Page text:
One weekend a month, 21 men and women-all successful executives-gather at the National Association of Broadcasters.
They come from all over the country and represent a variety of ethnicities, but they share a common dream: owning their own TV or radio station.
They admit that the once-a-month, 10-month seminar, which started last fall, has mostly taught them that buying a station is no easy feat. Prices are high, inventory is low and the margins aren't what they used to be. But there's something about being a station owner that motivates these people-something about being a broadcaster-and the hard work and slim odds don't seem to deter them.
"It's kind of mystical," says participant Camille Jefferson, manager of audio engineering in National Public Radio's broadcast services department. Jefferson started her broadcast career in engineering because it was easier to break into than sales, which was what she really wanted to do. After participating in the program, she says, "I'm moving to sales. In my head, I'm moving to sales."
"You do it because you love it," says Rita Littles O'Neill, vice president and general manager of Jefferson-Pilot Communications' WCSC-TV Charleston, S.C. O'Neill had to sue to get her sales job in the '70s and now is one of a handful of black women who have become broadcast executives. O'Neill says she realizes how hard it will be to own a station, but she's even willing to move to a new place to get what she wants.
"We have an opportunity to balance the system," she says. "I'm not going to have a situation in my company where people don't have opportunities."
And even if they don't end up owning stations, they still return home "better people" for the experience, says Joe Cabral, new media director of Hispanic Business in Santa Barbara, Calif. Cabral and O'Neill both say that, at the very least, they are now better station executives. The program has taught them to keep better records, stay in compliance with FCC rules and run a more efficient shop.
Then there's networking.
Over the past few months, the group has bonded, learning from each other and exchanging ideas. They keep in touch between monthly sessions, and some say they are already upset the sessions are ending come the end of the year. But the bonding was part of the program's point: building strong connections that could open doors in the often closed world of broadcasting.
As part of February's session, the group is learning how to ask the right questions before making an offer for a TV station.
They tour Gannett Broadcasting's WUSA-TV Washington, and General Manager Dick Reingold coaches participants on what they need to know.
"Diane gave us a three-page due-diligence list," Cabral says. "We used every question."
"Diane" is Diane Sutter, and the program is her brainchild.
Sutter is the president, CEO and founder of Shooting Star Broadcasting in Sherman Oaks, Calif., and she herself is buying noncommercial WQEX(TV) Pittsburgh. Sutter came up with the idea three years ago while listening to then-FCC Chairman William Kennard address the National Association of Broadcasters convention.
Kennard was talking about getting more minorities and women into broadcasting, and it came to Sutter that the reason those groups were shut out was that they don't have access to information, capital or decision-makers.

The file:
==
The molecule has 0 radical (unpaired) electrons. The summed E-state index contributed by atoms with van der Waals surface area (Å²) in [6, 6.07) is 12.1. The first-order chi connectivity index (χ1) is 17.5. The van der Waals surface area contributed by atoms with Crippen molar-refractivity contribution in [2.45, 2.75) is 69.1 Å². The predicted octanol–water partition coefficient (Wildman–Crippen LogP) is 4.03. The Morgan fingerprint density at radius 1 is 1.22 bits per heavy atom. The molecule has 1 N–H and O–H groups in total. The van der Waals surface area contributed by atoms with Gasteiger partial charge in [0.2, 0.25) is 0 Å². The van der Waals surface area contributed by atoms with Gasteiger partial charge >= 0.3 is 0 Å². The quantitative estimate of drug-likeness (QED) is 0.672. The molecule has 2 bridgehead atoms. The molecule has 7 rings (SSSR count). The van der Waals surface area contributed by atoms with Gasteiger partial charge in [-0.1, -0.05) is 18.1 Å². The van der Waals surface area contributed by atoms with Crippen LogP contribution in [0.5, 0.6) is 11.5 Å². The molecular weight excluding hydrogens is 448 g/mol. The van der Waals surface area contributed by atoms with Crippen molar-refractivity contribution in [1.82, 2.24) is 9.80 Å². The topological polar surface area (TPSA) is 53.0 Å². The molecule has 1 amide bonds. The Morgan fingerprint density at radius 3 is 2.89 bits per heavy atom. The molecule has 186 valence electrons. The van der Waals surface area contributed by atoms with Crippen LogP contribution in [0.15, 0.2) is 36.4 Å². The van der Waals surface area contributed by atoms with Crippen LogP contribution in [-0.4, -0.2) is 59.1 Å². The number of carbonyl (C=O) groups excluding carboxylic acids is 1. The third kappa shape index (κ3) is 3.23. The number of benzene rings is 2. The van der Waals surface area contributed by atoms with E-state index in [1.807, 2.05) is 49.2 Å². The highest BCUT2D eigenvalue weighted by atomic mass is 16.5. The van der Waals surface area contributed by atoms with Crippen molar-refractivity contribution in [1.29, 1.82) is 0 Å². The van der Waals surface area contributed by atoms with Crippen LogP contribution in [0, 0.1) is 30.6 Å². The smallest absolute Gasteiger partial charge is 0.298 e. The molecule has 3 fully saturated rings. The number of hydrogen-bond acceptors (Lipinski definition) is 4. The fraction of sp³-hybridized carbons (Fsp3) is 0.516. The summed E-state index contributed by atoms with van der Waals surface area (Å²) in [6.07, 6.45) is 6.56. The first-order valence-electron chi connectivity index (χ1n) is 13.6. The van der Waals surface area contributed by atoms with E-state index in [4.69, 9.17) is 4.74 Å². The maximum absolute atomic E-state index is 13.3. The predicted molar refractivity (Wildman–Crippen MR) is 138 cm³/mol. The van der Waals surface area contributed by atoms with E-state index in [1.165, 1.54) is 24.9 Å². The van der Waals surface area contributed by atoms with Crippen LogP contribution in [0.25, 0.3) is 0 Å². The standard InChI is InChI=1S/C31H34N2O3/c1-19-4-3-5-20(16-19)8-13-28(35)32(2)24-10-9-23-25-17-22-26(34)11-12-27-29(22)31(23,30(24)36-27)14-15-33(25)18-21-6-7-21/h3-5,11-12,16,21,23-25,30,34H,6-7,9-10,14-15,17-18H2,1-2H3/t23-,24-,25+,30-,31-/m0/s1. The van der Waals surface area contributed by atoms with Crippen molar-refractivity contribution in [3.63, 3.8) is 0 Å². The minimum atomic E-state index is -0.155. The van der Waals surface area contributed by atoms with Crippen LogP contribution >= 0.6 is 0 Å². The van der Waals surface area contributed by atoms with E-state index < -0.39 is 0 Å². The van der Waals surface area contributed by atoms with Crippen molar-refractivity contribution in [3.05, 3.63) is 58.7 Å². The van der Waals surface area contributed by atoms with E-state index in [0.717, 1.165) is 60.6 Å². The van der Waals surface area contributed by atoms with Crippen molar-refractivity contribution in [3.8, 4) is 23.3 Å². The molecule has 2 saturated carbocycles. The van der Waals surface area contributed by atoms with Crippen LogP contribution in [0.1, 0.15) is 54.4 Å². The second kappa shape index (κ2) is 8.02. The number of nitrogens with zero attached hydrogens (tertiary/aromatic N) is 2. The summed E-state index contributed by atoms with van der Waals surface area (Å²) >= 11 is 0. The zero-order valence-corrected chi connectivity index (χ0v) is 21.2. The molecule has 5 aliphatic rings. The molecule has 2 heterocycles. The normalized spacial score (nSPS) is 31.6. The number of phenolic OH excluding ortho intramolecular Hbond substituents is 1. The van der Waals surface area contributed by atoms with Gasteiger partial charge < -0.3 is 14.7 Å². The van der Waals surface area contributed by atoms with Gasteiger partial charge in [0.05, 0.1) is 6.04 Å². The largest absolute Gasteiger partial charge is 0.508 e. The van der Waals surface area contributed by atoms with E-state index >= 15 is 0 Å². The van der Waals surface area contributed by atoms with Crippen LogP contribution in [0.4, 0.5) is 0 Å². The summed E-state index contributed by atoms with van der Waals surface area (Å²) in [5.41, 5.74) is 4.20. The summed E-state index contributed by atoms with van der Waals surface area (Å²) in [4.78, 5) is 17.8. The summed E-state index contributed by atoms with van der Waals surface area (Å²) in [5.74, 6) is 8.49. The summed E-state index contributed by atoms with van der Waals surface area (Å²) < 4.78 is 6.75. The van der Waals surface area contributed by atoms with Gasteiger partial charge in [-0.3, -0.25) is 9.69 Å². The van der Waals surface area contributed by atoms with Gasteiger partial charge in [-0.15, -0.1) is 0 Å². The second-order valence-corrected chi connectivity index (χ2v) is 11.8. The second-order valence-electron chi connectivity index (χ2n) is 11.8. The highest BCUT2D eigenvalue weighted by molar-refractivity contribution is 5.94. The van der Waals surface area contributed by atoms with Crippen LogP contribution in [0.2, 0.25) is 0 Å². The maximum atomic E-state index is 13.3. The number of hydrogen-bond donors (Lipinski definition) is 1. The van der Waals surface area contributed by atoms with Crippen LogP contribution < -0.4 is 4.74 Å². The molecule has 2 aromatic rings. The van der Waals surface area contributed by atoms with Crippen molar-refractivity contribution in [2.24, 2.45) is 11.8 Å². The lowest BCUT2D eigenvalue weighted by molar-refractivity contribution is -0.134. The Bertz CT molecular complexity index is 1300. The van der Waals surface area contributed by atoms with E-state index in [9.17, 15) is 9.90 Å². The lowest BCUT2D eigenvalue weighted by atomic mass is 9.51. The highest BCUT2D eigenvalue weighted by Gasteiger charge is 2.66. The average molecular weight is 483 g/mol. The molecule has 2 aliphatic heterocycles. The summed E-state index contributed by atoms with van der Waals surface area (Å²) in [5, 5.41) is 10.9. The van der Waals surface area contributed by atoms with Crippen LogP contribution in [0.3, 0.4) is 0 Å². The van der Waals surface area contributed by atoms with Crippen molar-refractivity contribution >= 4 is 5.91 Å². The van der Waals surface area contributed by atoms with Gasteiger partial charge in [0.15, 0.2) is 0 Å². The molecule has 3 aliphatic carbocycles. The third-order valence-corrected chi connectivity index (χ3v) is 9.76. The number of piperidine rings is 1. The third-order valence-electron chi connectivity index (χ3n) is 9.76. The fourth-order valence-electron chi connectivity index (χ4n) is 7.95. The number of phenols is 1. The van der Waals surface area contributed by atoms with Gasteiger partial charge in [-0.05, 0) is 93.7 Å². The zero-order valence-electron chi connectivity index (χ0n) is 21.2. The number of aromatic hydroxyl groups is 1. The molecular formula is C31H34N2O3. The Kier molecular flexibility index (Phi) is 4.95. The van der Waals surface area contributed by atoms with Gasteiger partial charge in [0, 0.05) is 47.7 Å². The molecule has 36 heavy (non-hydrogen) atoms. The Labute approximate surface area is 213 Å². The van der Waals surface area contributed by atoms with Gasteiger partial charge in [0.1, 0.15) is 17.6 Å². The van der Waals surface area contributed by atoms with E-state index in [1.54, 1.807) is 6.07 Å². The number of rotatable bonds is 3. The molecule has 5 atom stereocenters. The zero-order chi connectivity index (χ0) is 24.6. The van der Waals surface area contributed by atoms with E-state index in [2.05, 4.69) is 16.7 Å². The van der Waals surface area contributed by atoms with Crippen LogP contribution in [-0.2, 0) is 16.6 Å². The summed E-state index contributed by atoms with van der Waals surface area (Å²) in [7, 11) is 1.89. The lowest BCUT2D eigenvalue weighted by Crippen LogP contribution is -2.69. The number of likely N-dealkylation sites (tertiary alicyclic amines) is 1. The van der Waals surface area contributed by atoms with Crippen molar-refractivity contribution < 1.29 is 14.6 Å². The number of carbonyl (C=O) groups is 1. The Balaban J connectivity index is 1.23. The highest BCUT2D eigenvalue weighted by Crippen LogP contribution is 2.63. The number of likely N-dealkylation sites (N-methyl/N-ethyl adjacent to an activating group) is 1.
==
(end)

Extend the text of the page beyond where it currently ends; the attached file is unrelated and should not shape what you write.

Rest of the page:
In her 11 years at Shamrock Broadcasting, Sutter had gotten on-the-job training on how to buy and sell stations. "I had already built relationships with the people I needed before I needed them," Sutter says.
But she realized most minorities and women in broadcasting don't have the same opportunity. That's when she dreamed up the Broadcast Leadership Training Seminar. It didn't take long for NAB to back her dream. The NAB Board voted her pet project into action at its 1999 winter board meeting, Sutter says.
"The foundation is very proud that Diane Sutter brought this project to us to seek funding and support," says Chuck Sherman, president of the NAB Education Foundation, through which the program is funded and run. "While our other work in the minority and women's areas is important, the Broadcast Leadership Training program is the foundation's jewel."
Once she had NAB's support, Sutter went looking for money. She hit up station owners and group heads, raising a total of $380,000 from Belo, Benedek Broadcasting, CBS, Gannett Broadcasting, Hearst-Argyle Television, LIN Television, Morgan Murphy Stations, NewCity Foundation and Scripps Howard Broadcasting. NAB matched that total, giving the program $760,000 over three years.
Some of the broadcast groups have been so impressed with Sutter's program that they have sent their own participants, even though they are neither minority nor female. For example, LIN Television sponsored Dr. Walter McDowell, a professor at Southern Illinois University, so that he will be better equipped to teach students about real-world issues.
The program began in September with guest lecturers and sessions covering general business topics, such as strategy, marketing, accounting and finance, as well as mentoring. By November, the help was more specific, including how to set up a company, choose partners, develop business plans, negotiate financing and exercise due diligence. The program will close with sessions on how to successfully run a station.
Sutter sees these efforts as benefiting the entire industry. "[The participants] bring a different point of view," she says. "The industry is changing rapidly, and the ability to have as many points of view represented as possible enhances the possibility for success. Having a diversified work force is just a smart business decision."